Is the Social Business Gold Rush Over?

In recent months several prominent social media thought-leaders have been sounding the death knell for social business. The (multi) billion dollar question is: are they right? Back in...

Is the social business gold rush over?

In recent months several prominent social media thought-leaders have been sounding the death knell for social business. The (multi) billion dollar question is: are they right?

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Back in 2010, Stowe Boyd described a Social Business as “an organization designed consciously around sociality and social tools, as a response to a changed world and the emergence of the social web, including social media, social networks, and a long list of other advances”. This, and other insightful quotes, set the tone for a new way of thinking about how social media could benefit organisations.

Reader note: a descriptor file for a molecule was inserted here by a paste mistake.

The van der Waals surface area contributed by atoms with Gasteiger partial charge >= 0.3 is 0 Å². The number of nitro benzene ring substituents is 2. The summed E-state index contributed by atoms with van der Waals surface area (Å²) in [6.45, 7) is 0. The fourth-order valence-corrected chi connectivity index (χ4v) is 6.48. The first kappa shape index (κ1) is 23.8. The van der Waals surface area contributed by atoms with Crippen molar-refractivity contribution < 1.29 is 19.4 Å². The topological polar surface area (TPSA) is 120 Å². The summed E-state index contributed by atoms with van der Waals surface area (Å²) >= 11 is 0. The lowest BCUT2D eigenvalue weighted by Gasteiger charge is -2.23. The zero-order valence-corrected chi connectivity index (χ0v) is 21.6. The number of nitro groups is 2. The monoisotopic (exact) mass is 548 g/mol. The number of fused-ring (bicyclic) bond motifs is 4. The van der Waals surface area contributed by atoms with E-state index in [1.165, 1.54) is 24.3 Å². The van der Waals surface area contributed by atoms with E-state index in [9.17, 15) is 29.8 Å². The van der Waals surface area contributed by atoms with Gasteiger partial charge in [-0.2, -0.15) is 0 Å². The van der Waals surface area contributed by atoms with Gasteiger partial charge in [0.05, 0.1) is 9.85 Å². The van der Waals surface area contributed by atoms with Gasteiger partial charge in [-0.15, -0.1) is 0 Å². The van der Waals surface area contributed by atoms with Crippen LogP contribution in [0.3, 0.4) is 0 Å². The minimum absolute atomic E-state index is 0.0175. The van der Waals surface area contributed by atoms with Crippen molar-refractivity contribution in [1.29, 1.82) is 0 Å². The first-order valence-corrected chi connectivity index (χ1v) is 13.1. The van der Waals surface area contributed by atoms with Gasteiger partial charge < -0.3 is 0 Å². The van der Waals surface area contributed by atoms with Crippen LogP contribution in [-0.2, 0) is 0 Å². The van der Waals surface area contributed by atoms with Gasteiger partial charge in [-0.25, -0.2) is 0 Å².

The implementation of more social – i.e. open, inclusive and collaborative – practices was set to improve internal efficiency and enhance the customer experience. McKinsey estimated that between $900 billion and $1.3 trillion in value could be unlocked through the use of social technologies and that they could enable organisations to increase workforce productivity by a massive 20-25%.

The social business gold rush was on!

And it continued largely unabated for much of the past three years. But then, earlier this month the founder of Social Media Club, Chris Heuer, published a post on Brian Solis’ blog entitled “Social Business is Dead…”. Chris is a big fan of social business – playfully describing business leaders who don’t understand social as “frogs being put into a pot of cold water being slowly brought to a boil”- but in his post he confessed that “social business”, as a term, simply isn’t grabbing the attention of senior execs in large organisations.